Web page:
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Music

Story Behind The Song: How death and depression inspired Nirvana’s ‘Lithium’

Nirvana’s epoch-defining 1991-defining record Nevermind skyrocketed the grunge outfit from an underground punk band of the ‘Bleach’ era to the self-defined ‘corporate rock whores’ (the slogan found on the back of the band’s infamous ‘smiley logo’ T-shirt) of the 1990s. They soon found themselves as the poster boys of a movement, and the genre itself took off and garnered waves of fans of adoring fans. However, this newfound status and fame undoubtedly contributed to Cobain’s battle with his mental health and, ultimately, his suicide.

Dave Grohl has recently admitted to “ripping off” disco drummers during the recording process of Nevermind. Kurt Cobain’s simple, Beatles-inspired songwriting allowed Grohl to lay down what are essentially four-on-the-floor drumming rhythms and for Krist Novoselic to issue deep and plunging basslines. The record, unsurprisingly due to its simplicity, became one of the best-selling albums of all time.

There are many tracks on Nevermind inspired by a range of conceptions, from ‘Smells Like Teen Spirit’, which was Cobain’s attempt to write “the ultimate pop song”, to ‘Polly’, which came from a story taken straight from a local newspaper – the abduction of a 14-year-old girl on her way home from a concert.

Yet the story and background of the fifth track of Nevermind also provide insight into Cobain’s songwriting process. The track opens with one of the most famous basslines of the ’90s and one of the most well-known opening lyrics: “I’m so happy/‘cause today I found my friends/they’re in my head.”

The song is written from the perspective of a man in the midst of a battle with mental health issues and suicidal thoughts, though this does not sound too far from where Cobain would find himself some years later. There is evidently a lot of self-loathing in ‘Lithium’ (“I’m so ugly/but that’s okay/’cause so are you”), though Cobain stressed that more often than not, he was not singing and writing about himself.

The title of the track comes from the drug Lithium, which is often used by psychiatrists to help treat manic depression and bipolar disorder and can help to regulate the mood of those in depressive suffering. Cobain’s cousin, Beverly Cobain, a psychiatrist nurse, revealed that Kurt himself might have had bipolar disorder. She once said: “Bipolar illness has the same characteristics as major clinical depression, but with mood swings, which present as rage, euphoria, high energy, irritability, distractability, overconfidence, and other symptoms. As Kurt undoubtedly knew, bipolar illness can be very difficult to manage, and the correct diagnosis is crucial. Unfortunately for Kurt, compliance with the appropriate treatment is also a critical factor.”

The song’s story comes actually from a fictional occurrence. Cobain once said, “the story is about a guy who lost his girlfriend. I can’t decide what caused her to die – let’s say she died of AIDS or a car accident or something – and he’s going around brooding and he turned to religion as a last resort to keep himself alive, to keep him from suicide.” Cobain added elsewhere: “He’s decided to find God before he kills himself. It’s hard for me to understand the need for a vice like [religion] but I can appreciate it too. People need vices.”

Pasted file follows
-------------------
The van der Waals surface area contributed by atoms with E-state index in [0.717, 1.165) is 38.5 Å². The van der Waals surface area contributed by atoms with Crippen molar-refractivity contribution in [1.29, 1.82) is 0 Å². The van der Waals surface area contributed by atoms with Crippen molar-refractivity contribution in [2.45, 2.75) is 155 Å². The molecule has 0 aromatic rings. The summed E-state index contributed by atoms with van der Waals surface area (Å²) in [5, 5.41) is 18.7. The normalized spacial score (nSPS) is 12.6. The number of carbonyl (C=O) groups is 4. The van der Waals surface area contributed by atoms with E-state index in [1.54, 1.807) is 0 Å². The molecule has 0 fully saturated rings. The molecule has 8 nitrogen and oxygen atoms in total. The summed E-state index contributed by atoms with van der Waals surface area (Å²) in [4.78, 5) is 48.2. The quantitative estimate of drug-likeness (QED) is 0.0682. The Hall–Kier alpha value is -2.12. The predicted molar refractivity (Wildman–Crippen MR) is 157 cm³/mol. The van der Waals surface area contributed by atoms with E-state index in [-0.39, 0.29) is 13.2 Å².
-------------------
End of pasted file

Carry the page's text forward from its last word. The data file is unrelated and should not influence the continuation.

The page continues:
So while the song is undoubtedly inspired by depression and the battle to control it through the use of psychiatric medication, the narrator of the song had ultimately turned to another form of medication, religion – something that Cobain echoed the thoughts of Karl Marx when he described religion as, “a fine sedative for the masses” – when his initial attempts to stem the tide of his condition had proved unfruitful.

Cobain’s interest in religion comes from when he moved out of his family home after seeing his mother physically abused by her boyfriend. He went and lived with his school friend Jesse Reed. Reed’s parents were born-again Christians who invited the young Cobain to go to church with them, something that Cobain welcomed with open arms, according to Jesse’s father, Dave Reed, who said: “Kurt became a born-again Christian through my son Jesse and our family environment. He went to church almost every time the door was open. For a while, he took Christian life very seriously.”

So while Lithium is the story of a fictional character struggling with their mental health and attempting to resolve their battle with different kinds of sedatives (medicine and religion), it is ultimately inspired by Cobain’s own experiences with both. Unfortunately, Cobain was one of the souls who lost this battle, eventually taking his own life. However, Cobain’s words here suggest he had managed to find solace within himself: “People think of life as being so sacred, like it’s their only chance and they have to do something with their life and make an impact on everyone because the threat of dying is just so vital. As far as I’m concerned it’s just a little pitstop for the afterlife. It’s just a little test to see how you can handle reality.”

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